"During the time of Japanese rule of the Korean peninsula, patriots could not act domestically, so most of their work was carried out overseas, especially in Shanghai and Chongqing. I have read many accounts of how China - both the Kuomintang and Communist governments - provided help to the provisional government. Without that help, the Koreans would not have been able to go to Liuzhou and Chongqing during their period overseas," he said.

Huang Youfu, a professor of Korean studies at Minzu University of China in Beijing, said textbooks written by both left- and right-leaning Korean academics acknowledge the importance of the provisional government. "The Korean government, scholars and ordinary people value the provisional government. There's no dispute about that period of history. The last president of the provisional government, Kim Gu, was a figure similar to China's Sun Yat-sen," he said, adding that the provisional government was a milestone in Sino-Korean relations during the struggle against Japan.

That opinion was echoed by Piao Jianyi, a researcher in Korean issues at the Chinese Academy of Social Sciences. "China and Korea have recently been working to avert Japan's militaristic reorientation. History is the basis of that work, and the provisional government is an integral part of that history," he said.

In Shanghai and Chongqing, the buildings occupied by the provisional government have been preserved as museums and are must-see sights for Korean visitors.

The Chongqing site is now hidden among the skyscrapers that dominate a hilly area in the downtown district. Ten of the museum's rooms are open to the public; some display photos and historical material while others remain as they were when the provisional government occupied the building.

Yun Su-kyung, from the Republic of Korea, who works for an electronics company in Chongqing, spoke about her visit to the museum. "I learned about the provisional government overseas in high school history class, but when I actually saw the site in Chongqing, I was sad because it's so shabby. But now I can understand how hard my ancestors worked for independence," the 36-year-old said.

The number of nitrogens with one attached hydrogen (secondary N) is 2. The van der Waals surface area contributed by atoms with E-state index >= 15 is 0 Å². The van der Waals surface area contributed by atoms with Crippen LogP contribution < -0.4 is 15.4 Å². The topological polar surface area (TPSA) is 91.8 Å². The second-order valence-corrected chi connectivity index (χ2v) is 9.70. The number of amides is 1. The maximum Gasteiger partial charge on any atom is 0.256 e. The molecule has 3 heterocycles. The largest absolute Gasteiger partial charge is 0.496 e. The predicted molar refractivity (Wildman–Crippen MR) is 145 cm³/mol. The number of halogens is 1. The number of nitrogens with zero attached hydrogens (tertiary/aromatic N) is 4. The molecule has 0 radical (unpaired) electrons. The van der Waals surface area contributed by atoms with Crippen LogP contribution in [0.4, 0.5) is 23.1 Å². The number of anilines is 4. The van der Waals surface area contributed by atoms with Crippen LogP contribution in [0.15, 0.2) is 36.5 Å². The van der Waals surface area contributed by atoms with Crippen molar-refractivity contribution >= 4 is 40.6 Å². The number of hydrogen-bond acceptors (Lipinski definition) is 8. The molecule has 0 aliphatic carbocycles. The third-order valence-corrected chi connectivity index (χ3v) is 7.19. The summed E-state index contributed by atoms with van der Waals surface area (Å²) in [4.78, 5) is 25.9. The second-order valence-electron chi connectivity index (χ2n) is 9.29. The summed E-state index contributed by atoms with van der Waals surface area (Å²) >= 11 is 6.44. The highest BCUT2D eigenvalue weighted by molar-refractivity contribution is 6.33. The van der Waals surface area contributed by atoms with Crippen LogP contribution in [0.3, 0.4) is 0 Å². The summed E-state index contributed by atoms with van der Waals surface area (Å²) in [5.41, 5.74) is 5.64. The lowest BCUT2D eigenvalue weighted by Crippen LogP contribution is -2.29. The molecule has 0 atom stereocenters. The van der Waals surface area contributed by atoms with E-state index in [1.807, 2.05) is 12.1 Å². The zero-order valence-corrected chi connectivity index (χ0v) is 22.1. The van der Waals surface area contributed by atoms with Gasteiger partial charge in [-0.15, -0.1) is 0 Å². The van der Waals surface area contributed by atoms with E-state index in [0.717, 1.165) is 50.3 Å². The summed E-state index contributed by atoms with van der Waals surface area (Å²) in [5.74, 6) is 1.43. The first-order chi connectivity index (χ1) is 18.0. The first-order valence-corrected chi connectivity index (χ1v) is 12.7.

"There is an emotional link between Chongqing and Korea," she said.


In 1910, the signing of the Japan Korea Annexation Treaty resulted in the entire Korean peninsula becoming Japanese territory. It was a time of iniquity - Koreans were forbidden to speak their own language or practice traditional ceremonies. Schools were banned from teaching Korean, so children only learned Japanese, and people were forced to adopt Japanese names. The final indignity was that many Korean women were forced to act as "comfort women" - sexual slaves - for the Japanese soldiers.

Following the Allied victory in World War I, several European colonies claimed independence. Inspired by this, a group of activists known as the Samil Movement convened at a restaurant in Seoul on March 1, 1919, and read a notice declaring Korea's independence from Japan. The movement, which also inspired activists in China, was quickly suppressed by Japanese police and troops, prompting many key advocates of independence to move to China and form a united opposition to the Japanese.

Many ordinary citizens also fled the country. Yu Jin-dong was one of them. Born in 1908, Yu arrived in China with his family in 1910. After attending middle school in Jilin province, he entered Tongji medical school in Shanghai and gained his degree in 1934.

Yu then became an activist, working to free the Korean peninsula from the Japanese. He arrived in Chongqing in 1939 and began to work for the provisional government.